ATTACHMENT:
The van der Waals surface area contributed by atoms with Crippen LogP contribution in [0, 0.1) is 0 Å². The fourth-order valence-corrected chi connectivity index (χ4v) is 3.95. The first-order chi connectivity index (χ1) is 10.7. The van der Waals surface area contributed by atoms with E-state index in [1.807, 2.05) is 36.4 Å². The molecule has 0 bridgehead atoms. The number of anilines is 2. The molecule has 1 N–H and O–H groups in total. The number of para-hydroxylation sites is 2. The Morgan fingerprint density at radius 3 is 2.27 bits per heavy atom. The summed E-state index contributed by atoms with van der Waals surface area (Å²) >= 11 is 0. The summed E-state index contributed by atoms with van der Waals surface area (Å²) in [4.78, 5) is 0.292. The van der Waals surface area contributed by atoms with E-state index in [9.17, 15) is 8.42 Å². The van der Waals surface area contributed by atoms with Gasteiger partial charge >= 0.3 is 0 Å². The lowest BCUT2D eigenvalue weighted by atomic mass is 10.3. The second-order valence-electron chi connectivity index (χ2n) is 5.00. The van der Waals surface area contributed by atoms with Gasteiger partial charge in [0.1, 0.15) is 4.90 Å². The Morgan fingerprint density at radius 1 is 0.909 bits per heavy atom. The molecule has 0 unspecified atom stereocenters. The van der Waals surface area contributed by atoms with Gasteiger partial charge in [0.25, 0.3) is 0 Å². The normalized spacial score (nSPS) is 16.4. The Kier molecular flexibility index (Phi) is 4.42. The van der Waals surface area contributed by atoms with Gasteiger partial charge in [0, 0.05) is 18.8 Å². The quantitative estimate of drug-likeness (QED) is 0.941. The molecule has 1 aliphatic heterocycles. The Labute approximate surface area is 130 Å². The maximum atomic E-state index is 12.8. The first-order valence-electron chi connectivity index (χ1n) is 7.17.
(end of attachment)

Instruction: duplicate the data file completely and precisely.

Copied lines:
The van der Waals surface area contributed by atoms with Crippen LogP contribution in [0, 0.1) is 0 Å². The fourth-order valence-corrected chi connectivity index (χ4v) is 3.95. The first-order chi connectivity index (χ1) is 10.7. The van der Waals surface area contributed by atoms with E-state index in [1.807, 2.05) is 36.4 Å². The molecule has 0 bridgehead atoms. The number of anilines is 2. The molecule has 1 N–H and O–H groups in total. The number of para-hydroxylation sites is 2. The Morgan fingerprint density at radius 3 is 2.27 bits per heavy atom. The summed E-state index contributed by atoms with van der Waals surface area (Å²) >= 11 is 0. The summed E-state index contributed by atoms with van der Waals surface area (Å²) in [4.78, 5) is 0.292. The van der Waals surface area contributed by atoms with E-state index in [9.17, 15) is 8.42 Å². The van der Waals surface area contributed by atoms with Gasteiger partial charge >= 0.3 is 0 Å². The lowest BCUT2D eigenvalue weighted by atomic mass is 10.3. The second-order valence-electron chi connectivity index (χ2n) is 5.00. The van der Waals surface area contributed by atoms with Gasteiger partial charge in [0.1, 0.15) is 4.90 Å². The Morgan fingerprint density at radius 1 is 0.909 bits per heavy atom. The molecule has 0 unspecified atom stereocenters. The van der Waals surface area contributed by atoms with Gasteiger partial charge in [0.25, 0.3) is 0 Å². The normalized spacial score (nSPS) is 16.4. The Kier molecular flexibility index (Phi) is 4.42. The van der Waals surface area contributed by atoms with Gasteiger partial charge in [0, 0.05) is 18.8 Å². The quantitative estimate of drug-likeness (QED) is 0.941. The molecule has 1 aliphatic heterocycles. The Labute approximate surface area is 130 Å². The maximum atomic E-state index is 12.8. The first-order valence-electron chi connectivity index (χ1n) is 7.17.